Let’s look closely at His words.
Notice. He is the resurrection. What does that mean? Obviously, it points to His own resurrection from the dead. But its meaning is much broader than that.
What does Christ’s resurrection and His power revealed in it to raise the dead mean for us?
As much as unbelievers would like to think, “when it’s over, it’s over,” and scattering ashes is the end; because Christ has risen from the dead, they cannot prevent their own resurrection from occurring. For the lost, Jesus’ resurrection has a disquieting effect. No wonder the Easter bunny is so popular. Who wants to think about answering to God because someone rose from the dead? It’s easier to pull your stagecoach in at Good Friday and call it the end of the line, and leave Jesus in the grave.
However. This coin has two sides.
Happily, for those of us who believe, Jesus’ resurrection also guarantees our resurrection.
Resurrection means life. It follows naturally, then, that the One who is the resurrection is also “the life.” Jesus is the source of life wherever we find it. Even a blade of grass reveals life that came from His hand. It is saying, “I am here because of Christ.” “In Him was life” (John 1:4). “All things were made by Him” (John 1:3). And the crowning of all life, for those who believe, is the fullness of life we experience in Jesus, which will blossom into eternal life. Christ is our life: our life is hidden with Christ in God (Col. 3:3,4).
Never die: the end of death
Since He is the resurrection and the life, death is in trouble. Jesus demonstrated this when He rose from the dead. Death had no power over Him! Therefore, in John 11:25b He says, “He who believes in me, though he were dead, will live.”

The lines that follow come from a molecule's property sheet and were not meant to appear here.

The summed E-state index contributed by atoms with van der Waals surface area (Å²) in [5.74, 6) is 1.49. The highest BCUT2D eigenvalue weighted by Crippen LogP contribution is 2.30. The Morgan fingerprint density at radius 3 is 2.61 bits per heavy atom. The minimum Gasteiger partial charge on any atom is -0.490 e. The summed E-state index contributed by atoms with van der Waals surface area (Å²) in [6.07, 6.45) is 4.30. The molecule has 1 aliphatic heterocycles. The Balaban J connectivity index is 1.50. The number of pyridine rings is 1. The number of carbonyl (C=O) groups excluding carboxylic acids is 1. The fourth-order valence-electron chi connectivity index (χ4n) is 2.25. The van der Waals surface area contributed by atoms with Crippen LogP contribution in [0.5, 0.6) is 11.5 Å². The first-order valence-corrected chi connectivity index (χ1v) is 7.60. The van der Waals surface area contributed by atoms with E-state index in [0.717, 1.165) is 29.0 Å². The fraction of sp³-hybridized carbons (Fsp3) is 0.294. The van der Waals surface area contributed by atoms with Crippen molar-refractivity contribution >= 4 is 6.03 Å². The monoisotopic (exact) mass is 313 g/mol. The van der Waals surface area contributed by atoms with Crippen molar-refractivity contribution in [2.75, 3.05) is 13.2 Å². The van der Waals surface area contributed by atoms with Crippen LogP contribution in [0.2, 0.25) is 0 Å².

“Me” is emphatic! It won’t help to believe in anyone else. Only if you believe in Jesus is the following true. . . When you die, you will live.
The Greek text says, “even if [or, though]” someone who believes in Jesus dies, they will live. This means they are still living when they die. They’re not actually dead. So, lying in a casket is not the end. Nor is dust in the wind. If you believe in Jesus, you will never die.
So Jesus says in verse 26, “Everyone who lives and believes in me will never die forever.”
Look closely at this statement.
Anyone who believes in Jesus will never die forever. “Never” is an emphatic double negative. That means, to use a euphemism loosely, there is “no way in tarnation” it will ever happen! Try shooting the sun out of the sky with a BB gun. That’s how likely it is for someone who believes in Jesus to die. Then, like driving the final nail in death’s own coffin, Jesus adds the word “forever.” No one will ever die, double negative, forever! In an ironic twist, death’s fate is sealed! If we believe in Jesus, we will never die but will live with Him in the place where His nail-scarred feet rest.
Thank you, Lord Jesus. We love and worship you, the resurrection and the life. You are the Almighty Giver of all life. Thank you for rising from the dead on that beautiful Sunday morning. And thank you, Father, for the gift of your Son.
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© James Unruh 2019 and beyond